- Section 702 is a valuable intelligence tool that is legitimate in its basic contours and subject to adequate oversight and transparency in most respects. It should be reauthorized with existing statutory authorities intact.
- The government’s implementation of Section 702 has already undergone significant reform since Congress last reauthorized the FISA Amendments Act in 2012.
- Targeted reforms to enhance transparency, oversight, and accountability could strengthen public trust without harming national security.
- Congress should be careful to avoid changes that would reduce Section 702’s operational utility, increasing the risks of future terrorist attacks. In particular, Congress should not require agencies to obtain a court order in order to query data already collected under 702.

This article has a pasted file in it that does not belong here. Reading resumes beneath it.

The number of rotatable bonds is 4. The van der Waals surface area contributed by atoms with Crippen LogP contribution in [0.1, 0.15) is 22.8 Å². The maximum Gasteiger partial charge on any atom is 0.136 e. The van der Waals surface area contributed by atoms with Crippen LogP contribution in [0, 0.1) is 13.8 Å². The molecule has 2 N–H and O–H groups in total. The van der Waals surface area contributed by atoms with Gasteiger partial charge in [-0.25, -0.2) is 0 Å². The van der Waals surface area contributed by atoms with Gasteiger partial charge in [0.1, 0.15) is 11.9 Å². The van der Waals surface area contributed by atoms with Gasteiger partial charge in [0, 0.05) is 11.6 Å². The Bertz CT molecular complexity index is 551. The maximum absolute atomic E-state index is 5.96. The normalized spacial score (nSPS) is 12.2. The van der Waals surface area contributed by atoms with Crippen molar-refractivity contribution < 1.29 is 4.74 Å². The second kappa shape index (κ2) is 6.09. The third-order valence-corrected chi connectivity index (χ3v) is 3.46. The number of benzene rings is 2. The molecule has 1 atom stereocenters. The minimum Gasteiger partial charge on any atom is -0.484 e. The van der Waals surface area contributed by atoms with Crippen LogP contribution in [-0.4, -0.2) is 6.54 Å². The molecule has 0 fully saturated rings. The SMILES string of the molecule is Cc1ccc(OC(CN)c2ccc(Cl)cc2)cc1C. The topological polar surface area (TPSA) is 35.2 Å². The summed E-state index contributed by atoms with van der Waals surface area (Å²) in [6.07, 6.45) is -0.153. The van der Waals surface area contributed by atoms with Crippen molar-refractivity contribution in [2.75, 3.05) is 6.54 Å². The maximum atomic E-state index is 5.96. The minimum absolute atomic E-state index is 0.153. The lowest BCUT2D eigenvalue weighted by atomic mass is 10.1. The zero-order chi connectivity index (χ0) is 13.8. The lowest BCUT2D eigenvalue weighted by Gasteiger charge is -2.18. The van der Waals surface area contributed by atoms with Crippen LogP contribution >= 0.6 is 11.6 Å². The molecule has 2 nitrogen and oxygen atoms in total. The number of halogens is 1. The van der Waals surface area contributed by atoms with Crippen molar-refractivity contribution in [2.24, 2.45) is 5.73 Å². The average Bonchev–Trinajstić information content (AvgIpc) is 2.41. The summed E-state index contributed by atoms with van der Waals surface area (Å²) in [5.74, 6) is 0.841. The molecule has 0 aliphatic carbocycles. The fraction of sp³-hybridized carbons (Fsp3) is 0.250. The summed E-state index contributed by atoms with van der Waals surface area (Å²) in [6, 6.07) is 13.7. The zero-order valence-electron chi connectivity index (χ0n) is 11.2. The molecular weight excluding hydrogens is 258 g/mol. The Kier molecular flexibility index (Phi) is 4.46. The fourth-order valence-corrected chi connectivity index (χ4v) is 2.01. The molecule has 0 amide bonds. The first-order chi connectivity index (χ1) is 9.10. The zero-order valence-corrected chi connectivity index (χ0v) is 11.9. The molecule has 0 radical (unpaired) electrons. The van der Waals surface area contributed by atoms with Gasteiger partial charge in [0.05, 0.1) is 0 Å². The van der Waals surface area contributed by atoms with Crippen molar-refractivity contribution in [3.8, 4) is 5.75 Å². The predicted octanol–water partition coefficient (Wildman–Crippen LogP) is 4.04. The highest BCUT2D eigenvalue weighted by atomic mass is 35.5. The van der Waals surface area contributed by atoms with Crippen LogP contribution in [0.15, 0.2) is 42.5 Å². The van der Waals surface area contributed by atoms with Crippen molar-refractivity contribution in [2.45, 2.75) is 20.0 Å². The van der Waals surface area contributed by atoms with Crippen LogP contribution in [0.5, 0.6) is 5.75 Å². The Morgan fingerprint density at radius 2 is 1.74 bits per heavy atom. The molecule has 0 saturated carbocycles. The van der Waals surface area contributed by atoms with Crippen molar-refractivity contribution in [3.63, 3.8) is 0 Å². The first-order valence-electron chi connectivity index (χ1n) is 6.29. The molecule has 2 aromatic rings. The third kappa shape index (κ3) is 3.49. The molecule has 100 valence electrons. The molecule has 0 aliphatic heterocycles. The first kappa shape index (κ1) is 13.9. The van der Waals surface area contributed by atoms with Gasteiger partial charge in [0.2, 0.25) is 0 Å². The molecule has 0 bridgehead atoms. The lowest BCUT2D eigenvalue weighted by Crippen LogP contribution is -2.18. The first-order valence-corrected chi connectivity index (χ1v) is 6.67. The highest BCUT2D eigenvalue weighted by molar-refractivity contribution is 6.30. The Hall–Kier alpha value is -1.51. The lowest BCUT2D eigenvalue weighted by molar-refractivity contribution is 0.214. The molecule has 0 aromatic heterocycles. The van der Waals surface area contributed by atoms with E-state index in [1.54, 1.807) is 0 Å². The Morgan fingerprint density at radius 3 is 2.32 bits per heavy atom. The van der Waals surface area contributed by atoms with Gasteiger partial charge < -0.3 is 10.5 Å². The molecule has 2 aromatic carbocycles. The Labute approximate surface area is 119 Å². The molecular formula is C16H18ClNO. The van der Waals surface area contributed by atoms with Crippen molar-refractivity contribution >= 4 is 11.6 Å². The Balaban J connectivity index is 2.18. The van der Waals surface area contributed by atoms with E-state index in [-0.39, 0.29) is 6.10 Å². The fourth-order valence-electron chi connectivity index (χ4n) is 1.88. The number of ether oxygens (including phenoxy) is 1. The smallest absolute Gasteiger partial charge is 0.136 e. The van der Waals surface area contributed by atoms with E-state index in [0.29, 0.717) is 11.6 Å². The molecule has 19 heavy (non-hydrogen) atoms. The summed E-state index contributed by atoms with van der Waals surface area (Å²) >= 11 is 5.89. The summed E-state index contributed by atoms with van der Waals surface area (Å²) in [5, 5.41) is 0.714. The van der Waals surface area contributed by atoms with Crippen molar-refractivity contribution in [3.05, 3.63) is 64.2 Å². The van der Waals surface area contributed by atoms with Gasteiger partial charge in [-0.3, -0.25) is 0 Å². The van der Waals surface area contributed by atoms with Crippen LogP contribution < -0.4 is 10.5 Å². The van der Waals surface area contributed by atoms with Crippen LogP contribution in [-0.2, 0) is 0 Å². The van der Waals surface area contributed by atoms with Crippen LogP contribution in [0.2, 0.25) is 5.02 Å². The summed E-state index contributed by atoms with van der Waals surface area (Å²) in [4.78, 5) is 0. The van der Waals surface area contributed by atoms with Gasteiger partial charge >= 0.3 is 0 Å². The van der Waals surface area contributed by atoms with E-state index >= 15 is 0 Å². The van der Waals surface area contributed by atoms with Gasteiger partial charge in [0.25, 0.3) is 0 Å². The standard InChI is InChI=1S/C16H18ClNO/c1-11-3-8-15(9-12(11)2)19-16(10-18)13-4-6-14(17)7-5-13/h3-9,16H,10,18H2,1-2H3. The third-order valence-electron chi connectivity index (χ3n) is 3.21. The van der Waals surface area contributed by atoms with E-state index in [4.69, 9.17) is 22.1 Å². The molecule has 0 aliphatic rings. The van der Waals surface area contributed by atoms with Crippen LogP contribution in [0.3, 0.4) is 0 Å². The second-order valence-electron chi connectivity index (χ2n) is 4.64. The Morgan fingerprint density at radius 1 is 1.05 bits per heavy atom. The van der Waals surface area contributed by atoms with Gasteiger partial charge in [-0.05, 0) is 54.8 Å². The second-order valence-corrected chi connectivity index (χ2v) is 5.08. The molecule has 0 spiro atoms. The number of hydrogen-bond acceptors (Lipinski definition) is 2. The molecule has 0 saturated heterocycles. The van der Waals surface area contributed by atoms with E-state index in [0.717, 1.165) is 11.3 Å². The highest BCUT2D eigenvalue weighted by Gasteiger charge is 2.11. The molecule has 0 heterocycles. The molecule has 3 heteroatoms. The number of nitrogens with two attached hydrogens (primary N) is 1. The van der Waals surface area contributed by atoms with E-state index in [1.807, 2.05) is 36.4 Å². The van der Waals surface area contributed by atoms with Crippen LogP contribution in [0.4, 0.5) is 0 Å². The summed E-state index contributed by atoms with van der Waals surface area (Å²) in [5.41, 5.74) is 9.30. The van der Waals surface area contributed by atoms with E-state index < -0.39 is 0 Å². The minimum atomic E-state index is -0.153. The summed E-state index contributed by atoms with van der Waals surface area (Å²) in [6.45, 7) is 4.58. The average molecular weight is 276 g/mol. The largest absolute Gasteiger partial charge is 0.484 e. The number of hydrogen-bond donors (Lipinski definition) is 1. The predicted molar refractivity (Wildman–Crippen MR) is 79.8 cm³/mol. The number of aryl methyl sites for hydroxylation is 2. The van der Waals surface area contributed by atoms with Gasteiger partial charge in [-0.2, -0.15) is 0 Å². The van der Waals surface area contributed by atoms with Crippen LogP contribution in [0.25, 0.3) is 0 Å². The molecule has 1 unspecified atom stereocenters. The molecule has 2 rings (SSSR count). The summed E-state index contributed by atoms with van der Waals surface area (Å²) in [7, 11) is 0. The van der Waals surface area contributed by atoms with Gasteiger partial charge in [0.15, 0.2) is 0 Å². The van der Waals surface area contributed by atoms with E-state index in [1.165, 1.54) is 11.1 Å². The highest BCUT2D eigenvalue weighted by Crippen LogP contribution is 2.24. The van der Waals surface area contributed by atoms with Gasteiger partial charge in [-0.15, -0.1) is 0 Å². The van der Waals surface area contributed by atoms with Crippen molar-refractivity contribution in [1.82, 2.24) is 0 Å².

- Reauthorize Section 702 with existing statutory authorities intact.
- Mandate that the Foreign Intelligence Surveillance Court appoint a cleared amicus curiae in every review of an annual certification under Section 702.
- Ensure full implementation of Recommendation 9 from the Privacy and Civil Liberties Oversight Board’s report on Section 702, including public disclosure (to the extent consistent with national security) of the resulting data about the collection and use of U.S.-person information under Section 702.
- Require the Justice Department to provide greater detail about which “serious crimes” the government would use 702 information to prosecute, and about how it determines whether evidence introduced in a criminal proceeding is “derived from” 702.
- Consider targeted reforms to deter leaks of U.S.-person information derived from foreign-intelligence intercepts and to enhance oversight of politically sensitive unmasking requests.
The full testimony is available online.